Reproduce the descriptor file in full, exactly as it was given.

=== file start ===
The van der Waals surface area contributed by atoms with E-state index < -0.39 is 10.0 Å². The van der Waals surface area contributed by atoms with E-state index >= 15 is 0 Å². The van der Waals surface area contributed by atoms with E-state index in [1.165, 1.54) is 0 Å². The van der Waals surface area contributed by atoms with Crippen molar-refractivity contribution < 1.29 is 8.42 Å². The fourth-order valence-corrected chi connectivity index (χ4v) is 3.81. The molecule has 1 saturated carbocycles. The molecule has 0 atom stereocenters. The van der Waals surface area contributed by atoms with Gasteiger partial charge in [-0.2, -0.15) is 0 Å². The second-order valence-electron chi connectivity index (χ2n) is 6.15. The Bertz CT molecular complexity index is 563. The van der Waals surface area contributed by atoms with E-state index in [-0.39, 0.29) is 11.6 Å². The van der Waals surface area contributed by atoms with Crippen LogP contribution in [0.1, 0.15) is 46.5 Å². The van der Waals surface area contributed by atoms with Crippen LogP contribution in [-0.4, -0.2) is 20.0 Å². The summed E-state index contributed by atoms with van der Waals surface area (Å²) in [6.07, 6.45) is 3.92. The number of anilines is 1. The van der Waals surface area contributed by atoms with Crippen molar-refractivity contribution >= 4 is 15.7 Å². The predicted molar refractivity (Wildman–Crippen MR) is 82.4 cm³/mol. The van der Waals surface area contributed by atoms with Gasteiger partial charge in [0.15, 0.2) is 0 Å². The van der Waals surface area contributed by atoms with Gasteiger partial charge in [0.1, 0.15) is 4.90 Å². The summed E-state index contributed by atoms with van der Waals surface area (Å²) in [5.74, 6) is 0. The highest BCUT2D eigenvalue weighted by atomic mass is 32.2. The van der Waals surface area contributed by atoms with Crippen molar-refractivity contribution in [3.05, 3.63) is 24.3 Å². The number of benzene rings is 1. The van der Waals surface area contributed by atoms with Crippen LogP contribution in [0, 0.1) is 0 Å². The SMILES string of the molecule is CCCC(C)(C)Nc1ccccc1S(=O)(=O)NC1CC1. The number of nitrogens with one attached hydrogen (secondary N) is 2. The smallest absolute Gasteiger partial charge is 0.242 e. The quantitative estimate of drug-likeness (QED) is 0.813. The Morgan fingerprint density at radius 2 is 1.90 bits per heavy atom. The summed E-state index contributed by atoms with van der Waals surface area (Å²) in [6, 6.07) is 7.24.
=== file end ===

The van der Waals surface area contributed by atoms with E-state index < -0.39 is 10.0 Å². The van der Waals surface area contributed by atoms with E-state index >= 15 is 0 Å². The van der Waals surface area contributed by atoms with E-state index in [1.165, 1.54) is 0 Å². The van der Waals surface area contributed by atoms with Crippen molar-refractivity contribution < 1.29 is 8.42 Å². The fourth-order valence-corrected chi connectivity index (χ4v) is 3.81. The molecule has 1 saturated carbocycles. The molecule has 0 atom stereocenters. The van der Waals surface area contributed by atoms with Gasteiger partial charge in [-0.2, -0.15) is 0 Å². The second-order valence-electron chi connectivity index (χ2n) is 6.15. The Bertz CT molecular complexity index is 563. The van der Waals surface area contributed by atoms with E-state index in [-0.39, 0.29) is 11.6 Å². The van der Waals surface area contributed by atoms with Crippen LogP contribution in [0.1, 0.15) is 46.5 Å². The van der Waals surface area contributed by atoms with Crippen LogP contribution in [-0.4, -0.2) is 20.0 Å². The summed E-state index contributed by atoms with van der Waals surface area (Å²) in [6.07, 6.45) is 3.92. The number of anilines is 1. The van der Waals surface area contributed by atoms with Crippen molar-refractivity contribution >= 4 is 15.7 Å². The predicted molar refractivity (Wildman–Crippen MR) is 82.4 cm³/mol. The van der Waals surface area contributed by atoms with Gasteiger partial charge in [0.15, 0.2) is 0 Å². The van der Waals surface area contributed by atoms with Gasteiger partial charge in [0.1, 0.15) is 4.90 Å². The summed E-state index contributed by atoms with van der Waals surface area (Å²) in [5.74, 6) is 0. The highest BCUT2D eigenvalue weighted by atomic mass is 32.2. The van der Waals surface area contributed by atoms with Crippen molar-refractivity contribution in [3.05, 3.63) is 24.3 Å². The number of benzene rings is 1. The van der Waals surface area contributed by atoms with Crippen LogP contribution in [0, 0.1) is 0 Å². The SMILES string of the molecule is CCCC(C)(C)Nc1ccccc1S(=O)(=O)NC1CC1. The number of nitrogens with one attached hydrogen (secondary N) is 2. The smallest absolute Gasteiger partial charge is 0.242 e. The quantitative estimate of drug-likeness (QED) is 0.813. The Morgan fingerprint density at radius 2 is 1.90 bits per heavy atom. The summed E-state index contributed by atoms with van der Waals surface area (Å²) in [6, 6.07) is 7.24.